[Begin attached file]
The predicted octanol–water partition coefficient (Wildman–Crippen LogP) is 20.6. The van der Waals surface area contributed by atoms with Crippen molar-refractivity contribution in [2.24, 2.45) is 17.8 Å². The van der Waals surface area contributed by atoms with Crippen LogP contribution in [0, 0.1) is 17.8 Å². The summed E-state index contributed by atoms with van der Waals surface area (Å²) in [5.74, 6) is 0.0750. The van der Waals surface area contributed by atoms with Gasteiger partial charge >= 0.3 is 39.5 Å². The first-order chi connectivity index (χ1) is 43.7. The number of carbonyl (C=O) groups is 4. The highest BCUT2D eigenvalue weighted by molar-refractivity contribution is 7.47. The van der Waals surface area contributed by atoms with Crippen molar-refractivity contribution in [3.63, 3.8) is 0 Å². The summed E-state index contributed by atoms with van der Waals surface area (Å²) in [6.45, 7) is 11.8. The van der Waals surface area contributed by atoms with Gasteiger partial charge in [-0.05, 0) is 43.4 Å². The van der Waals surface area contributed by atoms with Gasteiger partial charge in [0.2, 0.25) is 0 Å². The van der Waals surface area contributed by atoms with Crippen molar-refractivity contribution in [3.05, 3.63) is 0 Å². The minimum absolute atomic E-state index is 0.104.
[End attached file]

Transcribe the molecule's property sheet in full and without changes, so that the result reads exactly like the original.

The predicted octanol–water partition coefficient (Wildman–Crippen LogP) is 20.6. The van der Waals surface area contributed by atoms with Crippen molar-refractivity contribution in [2.24, 2.45) is 17.8 Å². The van der Waals surface area contributed by atoms with Crippen LogP contribution in [0, 0.1) is 17.8 Å². The summed E-state index contributed by atoms with van der Waals surface area (Å²) in [5.74, 6) is 0.0750. The van der Waals surface area contributed by atoms with Gasteiger partial charge >= 0.3 is 39.5 Å². The first-order chi connectivity index (χ1) is 43.7. The number of carbonyl (C=O) groups is 4. The highest BCUT2D eigenvalue weighted by molar-refractivity contribution is 7.47. The van der Waals surface area contributed by atoms with Crippen molar-refractivity contribution in [3.63, 3.8) is 0 Å². The summed E-state index contributed by atoms with van der Waals surface area (Å²) in [6.45, 7) is 11.8. The van der Waals surface area contributed by atoms with Gasteiger partial charge in [-0.05, 0) is 43.4 Å². The van der Waals surface area contributed by atoms with Gasteiger partial charge in [0.2, 0.25) is 0 Å². The van der Waals surface area contributed by atoms with Crippen molar-refractivity contribution in [3.05, 3.63) is 0 Å². The minimum absolute atomic E-state index is 0.104.